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example, in 2009, Hasan gave a speech at the Al Khoei Islamic Centre, in which he quite openly states: The kaffar, the disbelievers, the atheists who remain deaf and stubborn to the teachings of Islam, the rational message of the Quran; they are described in the Quran as, quote, a people of no intelligence, Allah describes them as; not of no morality, not as people of no belief people of no intelligence because theyre incapable of the intellectual effort it requires to shake off those blind prejudices, to shake off those easy assumptions about this world, about the existence of God. In a separate speech, Hasan also said: We know that keeping the moral high-ground is key. Once we lose the moral highground we are no different from the rest of the non-Muslims; from the rest of those human beings who live their lives as animals, bending any rule to fulfil any desire. - Is this not something along the lines of Kuffarophobic ? Is Richard Dawkins suggestion that Mehdi Hasan is irrational and not to be considered serious, at all different to Hasan referring to anyone who doesnt fit his narrow view of what is correct, as incapable of the intellectual effort it takes to shake off blind prejudices? Non-Muslims are a people of no intelligence. We live like animals. Regardless of whether this horrid little bigot knows me or not, he has concluded (and shrouded his conclusion in faith, as if that makes it acceptable), that I must live like an animal. Is this not the exact same form of bigotry that both Jones, and hypocritically, Hasan claim to disapprove so vehemently of? Can you imagine their feigned outrage, if Sam Harris or Richard Dawkins were to say that Muslims were to all be considered animals, unintelligent, and immoral, as a whole? The Guardian would have a heart attack. Owen Jones would spend his day on Twitter telling us how hes an Atheist but disapproves of such vile bigotry. But when his friend Mehdi Hasan does it, Jones is forever silent on it. There is no referring to Stone and Parker as bigots, for mocking Mormonism. No Presidential address in which were told the musical is in bad taste as we were told the cheaply made antiIslamic film was in bad taste. No referring to Monty Python as bigots for mocking the story of Jesus in The Life of Brian. Only the Christian Right jumped in to attack Jerry Springer the Opera for its display of a grown Jesus in a nappy. The musical won Laurence Olivier Awards. Owen Jones, again, eerily silent. Would the same respect for free expression be accepted, for the portrayal of the Prophet Muhammad in a nappy? Given that Danish cartoons result in condemnation not only from Muslims demanding the execution of anyone associated with the publication, but also from liberals in Western countries, along with judicial inquiries, sackings of Ministers who supported the cartoons, and deaths Id suggest that a similar musical mocking Islam would not be met with the same respect. It is not just those of us who dislike Islam as a doctrine, who treat the faith differently from other faiths. So to, do those insisting on shouting Islamophobia! at every possible opportunity, shielding it from the treatment afforded to other ideas. The word Islamophobia is seeped in hypocrisy and inconsistency. It is a way to tell you not to think for yourself. To accept, without question, that this particular idea is off limits with regard criticism of any form. To suggest otherwise, gets us to the rather peculiar point in which even a cartoon of the Prophet, is Islamophobic . And yet, there is no balance by which they pour not just equal any scorn whatsoever when certain undesirable features of Islam rear their ugly heads; as they failed to do with Hasans speech; as they would almost certainly pour upon writers, if a Book of Islam musical, were to be made in the mould of The Book of Mormon. Islam suffers from an inability to accept criticism, and reacts viciously whenever forms of criticism considered perfectly legitimate for all other concepts, is aimed in its direction. This inability seems to be rationalised, by non-Muslim apologists, by subtly hinting that any criticism/satire, must be Islamophobic . The vagueness of the term Islamophobia, the fact that the use of the suffix phobia is only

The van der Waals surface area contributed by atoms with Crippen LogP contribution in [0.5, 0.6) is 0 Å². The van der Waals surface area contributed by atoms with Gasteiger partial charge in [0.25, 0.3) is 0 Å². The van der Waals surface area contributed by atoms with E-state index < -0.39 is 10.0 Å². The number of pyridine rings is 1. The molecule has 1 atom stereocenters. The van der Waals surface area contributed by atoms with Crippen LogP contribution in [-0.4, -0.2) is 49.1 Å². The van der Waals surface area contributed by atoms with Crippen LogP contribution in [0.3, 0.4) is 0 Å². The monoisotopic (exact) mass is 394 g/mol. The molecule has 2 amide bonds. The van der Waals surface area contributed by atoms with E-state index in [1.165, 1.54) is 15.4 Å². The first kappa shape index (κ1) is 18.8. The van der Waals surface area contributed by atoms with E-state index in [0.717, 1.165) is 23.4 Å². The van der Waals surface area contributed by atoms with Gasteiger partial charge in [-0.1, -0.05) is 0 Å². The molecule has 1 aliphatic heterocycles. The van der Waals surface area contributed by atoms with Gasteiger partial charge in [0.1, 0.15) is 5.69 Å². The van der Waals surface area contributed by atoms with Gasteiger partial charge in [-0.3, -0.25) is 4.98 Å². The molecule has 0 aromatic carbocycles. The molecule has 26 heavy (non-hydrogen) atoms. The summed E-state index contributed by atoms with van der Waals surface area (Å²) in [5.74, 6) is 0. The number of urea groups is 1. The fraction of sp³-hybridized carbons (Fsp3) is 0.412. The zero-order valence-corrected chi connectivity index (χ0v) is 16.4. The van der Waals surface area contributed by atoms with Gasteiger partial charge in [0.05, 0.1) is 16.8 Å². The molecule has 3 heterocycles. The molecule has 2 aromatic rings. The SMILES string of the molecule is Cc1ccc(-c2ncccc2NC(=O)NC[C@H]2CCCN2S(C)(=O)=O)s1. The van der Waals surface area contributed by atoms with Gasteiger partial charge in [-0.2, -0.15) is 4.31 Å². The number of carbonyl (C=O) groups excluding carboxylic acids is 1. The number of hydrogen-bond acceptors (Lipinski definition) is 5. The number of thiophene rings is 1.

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The Cry of Islamophobia. | Futile Democracy